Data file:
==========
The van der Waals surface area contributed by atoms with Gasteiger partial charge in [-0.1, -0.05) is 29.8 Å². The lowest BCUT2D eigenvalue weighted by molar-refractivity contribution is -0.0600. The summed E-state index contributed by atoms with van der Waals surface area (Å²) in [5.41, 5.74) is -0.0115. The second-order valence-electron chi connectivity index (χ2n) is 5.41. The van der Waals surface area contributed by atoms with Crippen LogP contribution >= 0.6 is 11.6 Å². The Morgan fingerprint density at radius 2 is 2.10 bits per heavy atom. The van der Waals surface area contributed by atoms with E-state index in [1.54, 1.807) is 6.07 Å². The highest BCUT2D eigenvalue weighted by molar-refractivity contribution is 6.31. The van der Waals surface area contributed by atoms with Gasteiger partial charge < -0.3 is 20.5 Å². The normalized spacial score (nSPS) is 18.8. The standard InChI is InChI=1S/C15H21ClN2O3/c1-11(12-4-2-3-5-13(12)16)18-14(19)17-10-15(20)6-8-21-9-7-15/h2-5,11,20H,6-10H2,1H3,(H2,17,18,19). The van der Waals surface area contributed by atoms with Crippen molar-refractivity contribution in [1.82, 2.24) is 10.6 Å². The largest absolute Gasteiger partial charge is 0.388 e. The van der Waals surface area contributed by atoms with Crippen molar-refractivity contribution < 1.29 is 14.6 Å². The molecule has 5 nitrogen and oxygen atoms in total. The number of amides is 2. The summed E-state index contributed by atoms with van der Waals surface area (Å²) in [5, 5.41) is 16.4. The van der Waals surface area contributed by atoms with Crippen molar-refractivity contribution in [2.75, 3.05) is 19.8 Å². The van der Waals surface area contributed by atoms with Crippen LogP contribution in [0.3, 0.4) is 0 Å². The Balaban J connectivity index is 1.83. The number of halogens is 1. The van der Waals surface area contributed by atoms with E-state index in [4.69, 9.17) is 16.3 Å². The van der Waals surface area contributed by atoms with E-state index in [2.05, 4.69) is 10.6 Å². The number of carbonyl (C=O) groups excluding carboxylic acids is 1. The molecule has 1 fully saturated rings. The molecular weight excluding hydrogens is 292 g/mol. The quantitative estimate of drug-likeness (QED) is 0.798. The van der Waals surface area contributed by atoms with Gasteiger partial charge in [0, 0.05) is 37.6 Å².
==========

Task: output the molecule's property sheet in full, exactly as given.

The van der Waals surface area contributed by atoms with Gasteiger partial charge in [-0.1, -0.05) is 29.8 Å². The lowest BCUT2D eigenvalue weighted by molar-refractivity contribution is -0.0600. The summed E-state index contributed by atoms with van der Waals surface area (Å²) in [5.41, 5.74) is -0.0115. The second-order valence-electron chi connectivity index (χ2n) is 5.41. The van der Waals surface area contributed by atoms with Crippen LogP contribution >= 0.6 is 11.6 Å². The Morgan fingerprint density at radius 2 is 2.10 bits per heavy atom. The van der Waals surface area contributed by atoms with E-state index in [1.54, 1.807) is 6.07 Å². The highest BCUT2D eigenvalue weighted by molar-refractivity contribution is 6.31. The van der Waals surface area contributed by atoms with Gasteiger partial charge < -0.3 is 20.5 Å². The normalized spacial score (nSPS) is 18.8. The standard InChI is InChI=1S/C15H21ClN2O3/c1-11(12-4-2-3-5-13(12)16)18-14(19)17-10-15(20)6-8-21-9-7-15/h2-5,11,20H,6-10H2,1H3,(H2,17,18,19). The van der Waals surface area contributed by atoms with Crippen molar-refractivity contribution in [1.82, 2.24) is 10.6 Å². The largest absolute Gasteiger partial charge is 0.388 e. The van der Waals surface area contributed by atoms with Crippen molar-refractivity contribution < 1.29 is 14.6 Å². The molecule has 5 nitrogen and oxygen atoms in total. The number of amides is 2. The summed E-state index contributed by atoms with van der Waals surface area (Å²) in [5, 5.41) is 16.4. The van der Waals surface area contributed by atoms with Crippen molar-refractivity contribution in [2.75, 3.05) is 19.8 Å². The van der Waals surface area contributed by atoms with Crippen LogP contribution in [0.3, 0.4) is 0 Å². The Balaban J connectivity index is 1.83. The number of halogens is 1. The van der Waals surface area contributed by atoms with E-state index in [4.69, 9.17) is 16.3 Å². The van der Waals surface area contributed by atoms with E-state index in [2.05, 4.69) is 10.6 Å². The number of carbonyl (C=O) groups excluding carboxylic acids is 1. The molecule has 1 fully saturated rings. The molecular weight excluding hydrogens is 292 g/mol. The quantitative estimate of drug-likeness (QED) is 0.798. The van der Waals surface area contributed by atoms with Gasteiger partial charge in [0, 0.05) is 37.6 Å².